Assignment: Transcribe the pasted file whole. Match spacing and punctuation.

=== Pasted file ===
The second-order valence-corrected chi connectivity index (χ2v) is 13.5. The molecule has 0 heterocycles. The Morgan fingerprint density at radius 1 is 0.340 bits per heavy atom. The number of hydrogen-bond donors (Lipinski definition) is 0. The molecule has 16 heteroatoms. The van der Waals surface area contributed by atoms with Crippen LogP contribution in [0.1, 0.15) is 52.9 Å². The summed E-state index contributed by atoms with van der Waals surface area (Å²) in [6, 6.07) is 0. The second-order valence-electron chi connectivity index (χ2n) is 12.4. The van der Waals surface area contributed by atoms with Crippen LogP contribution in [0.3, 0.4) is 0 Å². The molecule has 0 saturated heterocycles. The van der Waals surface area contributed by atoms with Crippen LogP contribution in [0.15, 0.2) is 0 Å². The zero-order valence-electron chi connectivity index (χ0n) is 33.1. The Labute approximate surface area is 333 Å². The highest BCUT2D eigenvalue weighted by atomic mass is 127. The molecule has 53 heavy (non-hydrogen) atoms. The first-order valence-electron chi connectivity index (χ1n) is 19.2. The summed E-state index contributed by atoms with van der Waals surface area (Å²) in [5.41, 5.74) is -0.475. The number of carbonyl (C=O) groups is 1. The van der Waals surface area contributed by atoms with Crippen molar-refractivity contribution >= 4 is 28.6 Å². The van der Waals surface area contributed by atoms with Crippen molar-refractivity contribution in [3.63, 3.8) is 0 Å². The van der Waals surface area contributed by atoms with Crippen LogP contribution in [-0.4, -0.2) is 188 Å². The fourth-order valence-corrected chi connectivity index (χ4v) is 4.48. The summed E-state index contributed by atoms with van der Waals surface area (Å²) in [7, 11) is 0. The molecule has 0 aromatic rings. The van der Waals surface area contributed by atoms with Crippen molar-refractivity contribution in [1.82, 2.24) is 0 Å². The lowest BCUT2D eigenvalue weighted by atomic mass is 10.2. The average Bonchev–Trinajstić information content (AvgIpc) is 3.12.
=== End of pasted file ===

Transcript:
The second-order valence-corrected chi connectivity index (χ2v) is 13.5. The molecule has 0 heterocycles. The Morgan fingerprint density at radius 1 is 0.340 bits per heavy atom. The number of hydrogen-bond donors (Lipinski definition) is 0. The molecule has 16 heteroatoms. The van der Waals surface area contributed by atoms with Crippen LogP contribution in [0.1, 0.15) is 52.9 Å². The summed E-state index contributed by atoms with van der Waals surface area (Å²) in [6, 6.07) is 0. The second-order valence-electron chi connectivity index (χ2n) is 12.4. The van der Waals surface area contributed by atoms with Crippen LogP contribution in [0.3, 0.4) is 0 Å². The molecule has 0 saturated heterocycles. The van der Waals surface area contributed by atoms with Crippen LogP contribution in [0.15, 0.2) is 0 Å². The zero-order valence-electron chi connectivity index (χ0n) is 33.1. The Labute approximate surface area is 333 Å². The highest BCUT2D eigenvalue weighted by atomic mass is 127. The molecule has 53 heavy (non-hydrogen) atoms. The first-order valence-electron chi connectivity index (χ1n) is 19.2. The summed E-state index contributed by atoms with van der Waals surface area (Å²) in [5.41, 5.74) is -0.475. The number of carbonyl (C=O) groups is 1. The van der Waals surface area contributed by atoms with Crippen molar-refractivity contribution >= 4 is 28.6 Å². The van der Waals surface area contributed by atoms with Crippen molar-refractivity contribution in [3.63, 3.8) is 0 Å². The van der Waals surface area contributed by atoms with Crippen LogP contribution in [-0.4, -0.2) is 188 Å². The fourth-order valence-corrected chi connectivity index (χ4v) is 4.48. The summed E-state index contributed by atoms with van der Waals surface area (Å²) in [7, 11) is 0. The molecule has 0 aromatic rings. The van der Waals surface area contributed by atoms with Crippen molar-refractivity contribution in [1.82, 2.24) is 0 Å². The lowest BCUT2D eigenvalue weighted by atomic mass is 10.2. The average Bonchev–Trinajstić information content (AvgIpc) is 3.12.